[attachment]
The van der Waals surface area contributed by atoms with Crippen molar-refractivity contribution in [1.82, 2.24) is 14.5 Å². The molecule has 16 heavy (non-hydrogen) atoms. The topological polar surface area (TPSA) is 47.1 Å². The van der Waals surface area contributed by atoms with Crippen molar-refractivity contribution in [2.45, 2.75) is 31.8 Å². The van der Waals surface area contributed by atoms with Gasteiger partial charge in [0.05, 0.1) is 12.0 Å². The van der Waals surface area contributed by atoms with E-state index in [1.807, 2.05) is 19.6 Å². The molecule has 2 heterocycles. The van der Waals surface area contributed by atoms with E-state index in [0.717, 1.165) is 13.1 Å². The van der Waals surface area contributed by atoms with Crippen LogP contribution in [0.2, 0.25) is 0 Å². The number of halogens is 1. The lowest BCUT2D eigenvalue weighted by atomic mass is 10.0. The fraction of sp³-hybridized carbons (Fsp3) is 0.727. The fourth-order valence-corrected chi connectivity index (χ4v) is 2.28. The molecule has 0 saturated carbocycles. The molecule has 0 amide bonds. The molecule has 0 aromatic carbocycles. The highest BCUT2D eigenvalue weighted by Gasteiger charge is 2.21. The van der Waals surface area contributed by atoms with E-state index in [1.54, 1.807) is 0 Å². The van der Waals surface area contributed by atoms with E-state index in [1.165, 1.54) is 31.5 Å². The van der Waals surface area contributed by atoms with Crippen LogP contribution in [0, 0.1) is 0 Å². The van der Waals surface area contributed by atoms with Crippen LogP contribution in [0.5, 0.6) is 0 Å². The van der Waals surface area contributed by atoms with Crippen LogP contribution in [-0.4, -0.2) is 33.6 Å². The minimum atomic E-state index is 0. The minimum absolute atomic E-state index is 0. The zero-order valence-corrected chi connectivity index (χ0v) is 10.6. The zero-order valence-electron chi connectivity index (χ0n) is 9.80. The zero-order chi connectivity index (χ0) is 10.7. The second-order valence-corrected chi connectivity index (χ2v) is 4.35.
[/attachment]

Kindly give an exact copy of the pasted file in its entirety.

The van der Waals surface area contributed by atoms with Crippen molar-refractivity contribution in [1.82, 2.24) is 14.5 Å². The molecule has 16 heavy (non-hydrogen) atoms. The topological polar surface area (TPSA) is 47.1 Å². The van der Waals surface area contributed by atoms with Crippen molar-refractivity contribution in [2.45, 2.75) is 31.8 Å². The van der Waals surface area contributed by atoms with Gasteiger partial charge in [0.05, 0.1) is 12.0 Å². The van der Waals surface area contributed by atoms with E-state index in [1.807, 2.05) is 19.6 Å². The molecule has 2 heterocycles. The van der Waals surface area contributed by atoms with E-state index in [0.717, 1.165) is 13.1 Å². The van der Waals surface area contributed by atoms with Crippen LogP contribution in [0.2, 0.25) is 0 Å². The number of halogens is 1. The lowest BCUT2D eigenvalue weighted by atomic mass is 10.0. The fraction of sp³-hybridized carbons (Fsp3) is 0.727. The fourth-order valence-corrected chi connectivity index (χ4v) is 2.28. The molecule has 0 saturated carbocycles. The molecule has 0 amide bonds. The molecule has 0 aromatic carbocycles. The highest BCUT2D eigenvalue weighted by Gasteiger charge is 2.21. The van der Waals surface area contributed by atoms with E-state index in [1.54, 1.807) is 0 Å². The van der Waals surface area contributed by atoms with E-state index in [1.165, 1.54) is 31.5 Å². The van der Waals surface area contributed by atoms with Crippen LogP contribution in [0, 0.1) is 0 Å². The van der Waals surface area contributed by atoms with Crippen LogP contribution in [0.5, 0.6) is 0 Å². The van der Waals surface area contributed by atoms with Crippen LogP contribution in [-0.4, -0.2) is 33.6 Å². The minimum atomic E-state index is 0. The minimum absolute atomic E-state index is 0. The zero-order valence-corrected chi connectivity index (χ0v) is 10.6. The zero-order valence-electron chi connectivity index (χ0n) is 9.80. The zero-order chi connectivity index (χ0) is 10.7. The second-order valence-corrected chi connectivity index (χ2v) is 4.35.